Category Archives: Machine Learning

A new method of clustering of data with many advantages w.r.t. others

A. Sharma, K. A. Boroevich, D. Shigemizu, Y. Kamatani, M. Kubo and T. Tsunoda, “Hierarchical Maximum Likelihood Clustering Approach,” in IEEE Transactions on Biomedical Engineering, vol. 64, no. 1, pp. 112-122, Jan. 2017. DOI: 10.1109/TBME.2016.2542212.

In this paper, we focused on developing a clustering approach for biological data. In many biological analyses, such as multiomics data analysis and genome-wide association studies analysis, it is crucial to find groups of data belonging to subtypes of diseases or tumors. Methods: Conventionally, the k-means clustering algorithm is overwhelmingly applied in many areas including biological sciences. There are, however, several alternative clustering algorithms that can be applied, including support vector clustering. In this paper, taking into consideration the nature of biological data, we propose a maximum likelihood clustering scheme based on a hierarchical framework. Results: This method can perform clustering even when the data belonging to different groups overlap. It can also perform clustering when the number of samples is lower than the data dimensionality. Conclusion: The proposed scheme is free from selecting initial settings to begin the search process. In addition, it does not require the computation of the first and second derivative of likelihood functions, as is required by many other maximum likelihood-based methods. Significance: This algorithm uses distribution and centroid information to cluster a sample and was applied to biological data. A MATLAB implementation of this method can be downloaded from the web link http://www.riken.jp/en/research/labs/ims/med_sci_math/.

Robust Estimation of Unbalanced Mixture Models on Samples with Outliers

Galimzianova, A.; Pernus, F.; Likar, B.; Spiclin, Z., Robust Estimation of Unbalanced Mixture Models on Samples with Outliers, in Pattern Analysis and Machine Intelligence, IEEE Transactions on , vol.37, no.11, pp.2273-2285, Nov. 1 2015, DOI: 10.1109/TPAMI.2015.2404835.

Mixture models are often used to compactly represent samples from heterogeneous sources. However, in real world, the samples generally contain an unknown fraction of outliers and the sources generate different or unbalanced numbers of observations. Such unbalanced and contaminated samples may, for instance, be obtained by high density data sensors such as imaging devices. Estimation of unbalanced mixture models from samples with outliers requires robust estimation methods. In this paper, we propose a novel robust mixture estimator incorporating trimming of the outliers based on component-wise confidence level ordering of observations. The proposed method is validated and compared to the state-of-the-art FAST-TLE method on two data sets, one consisting of synthetic samples with a varying fraction of outliers and a varying balance between mixture weights, while the other data set contained structural magnetic resonance images of the brain with tumors of varying volumes. The results on both data sets clearly indicate that the proposed method is capable to robustly estimate unbalanced mixtures over a broad range of outlier fractions. As such, it is applicable to real-world samples, in which the outlier fraction cannot be estimated in advance.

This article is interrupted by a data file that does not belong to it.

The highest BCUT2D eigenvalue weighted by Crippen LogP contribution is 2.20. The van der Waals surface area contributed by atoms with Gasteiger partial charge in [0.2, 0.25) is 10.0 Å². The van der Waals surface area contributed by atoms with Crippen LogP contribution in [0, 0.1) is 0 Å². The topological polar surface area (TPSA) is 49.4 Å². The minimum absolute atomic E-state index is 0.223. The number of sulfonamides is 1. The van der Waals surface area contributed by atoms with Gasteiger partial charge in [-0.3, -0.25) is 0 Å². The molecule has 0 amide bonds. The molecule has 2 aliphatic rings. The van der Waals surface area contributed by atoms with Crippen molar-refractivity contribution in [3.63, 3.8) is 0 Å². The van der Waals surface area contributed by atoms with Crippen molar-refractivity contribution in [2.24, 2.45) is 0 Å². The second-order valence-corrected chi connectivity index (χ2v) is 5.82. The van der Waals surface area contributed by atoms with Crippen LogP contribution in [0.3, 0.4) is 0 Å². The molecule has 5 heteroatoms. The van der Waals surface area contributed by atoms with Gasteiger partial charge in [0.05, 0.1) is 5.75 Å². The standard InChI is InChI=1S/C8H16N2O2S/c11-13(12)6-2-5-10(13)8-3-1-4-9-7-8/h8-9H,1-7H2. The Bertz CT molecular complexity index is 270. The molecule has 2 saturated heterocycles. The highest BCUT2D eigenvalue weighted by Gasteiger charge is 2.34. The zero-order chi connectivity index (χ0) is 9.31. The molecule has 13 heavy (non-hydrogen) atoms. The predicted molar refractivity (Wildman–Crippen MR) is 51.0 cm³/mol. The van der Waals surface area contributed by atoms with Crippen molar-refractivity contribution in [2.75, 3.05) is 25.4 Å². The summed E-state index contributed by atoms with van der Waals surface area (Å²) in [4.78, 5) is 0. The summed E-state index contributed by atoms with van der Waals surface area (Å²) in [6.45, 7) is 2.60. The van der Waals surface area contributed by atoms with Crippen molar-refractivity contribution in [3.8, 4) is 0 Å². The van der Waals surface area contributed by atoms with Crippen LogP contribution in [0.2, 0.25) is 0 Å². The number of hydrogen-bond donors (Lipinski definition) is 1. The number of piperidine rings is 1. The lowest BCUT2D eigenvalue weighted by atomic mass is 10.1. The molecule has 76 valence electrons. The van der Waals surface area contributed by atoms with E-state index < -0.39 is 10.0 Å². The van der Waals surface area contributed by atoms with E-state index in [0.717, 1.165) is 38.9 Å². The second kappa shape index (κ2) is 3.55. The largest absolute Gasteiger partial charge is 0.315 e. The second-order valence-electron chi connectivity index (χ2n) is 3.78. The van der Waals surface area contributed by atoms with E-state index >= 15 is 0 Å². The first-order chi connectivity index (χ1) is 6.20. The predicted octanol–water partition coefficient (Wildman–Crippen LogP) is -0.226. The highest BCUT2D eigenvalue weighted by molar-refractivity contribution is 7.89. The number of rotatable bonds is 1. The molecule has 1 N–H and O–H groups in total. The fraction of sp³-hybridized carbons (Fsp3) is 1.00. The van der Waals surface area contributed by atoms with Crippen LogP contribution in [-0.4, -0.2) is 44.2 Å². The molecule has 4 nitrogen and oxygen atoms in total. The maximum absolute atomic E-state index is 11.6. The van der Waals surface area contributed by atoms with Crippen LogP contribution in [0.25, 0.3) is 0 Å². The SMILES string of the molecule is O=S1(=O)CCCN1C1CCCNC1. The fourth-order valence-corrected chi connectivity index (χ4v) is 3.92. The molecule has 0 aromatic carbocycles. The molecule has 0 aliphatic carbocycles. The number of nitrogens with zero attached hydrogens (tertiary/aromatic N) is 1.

On the not-so-domain-generic nature of statistical learning in the human brain

Ram Frost, Blair C. Armstrong, Noam Siegelman, Morten H. Christiansen, 2015, Domain generality versus modality specificity: the paradox of statistical learning, Trends in Cognitive Sciences, Volume 19, Issue 3, March 2015, Pages 117-125, DOI: 10.1016/j.tics.2014.12.010.

Statistical learning (SL) is typically considered to be a domain-general mechanism by which cognitive systems discover the underlying distributional properties of the input. However, recent studies examining whether there are commonalities in the learning of distributional information across different domains or modalities consistently reveal modality and stimulus specificity. Therefore, important questions are how and why a hypothesized domain-general learning mechanism systematically produces such effects. Here, we offer a theoretical framework according to which SL is not a unitary mechanism, but a set of domain-general computational principles that operate in different modalities and, therefore, are subject to the specific constraints characteristic of their respective brain regions. This framework offers testable predictions and we discuss its computational and neurobiological plausibility.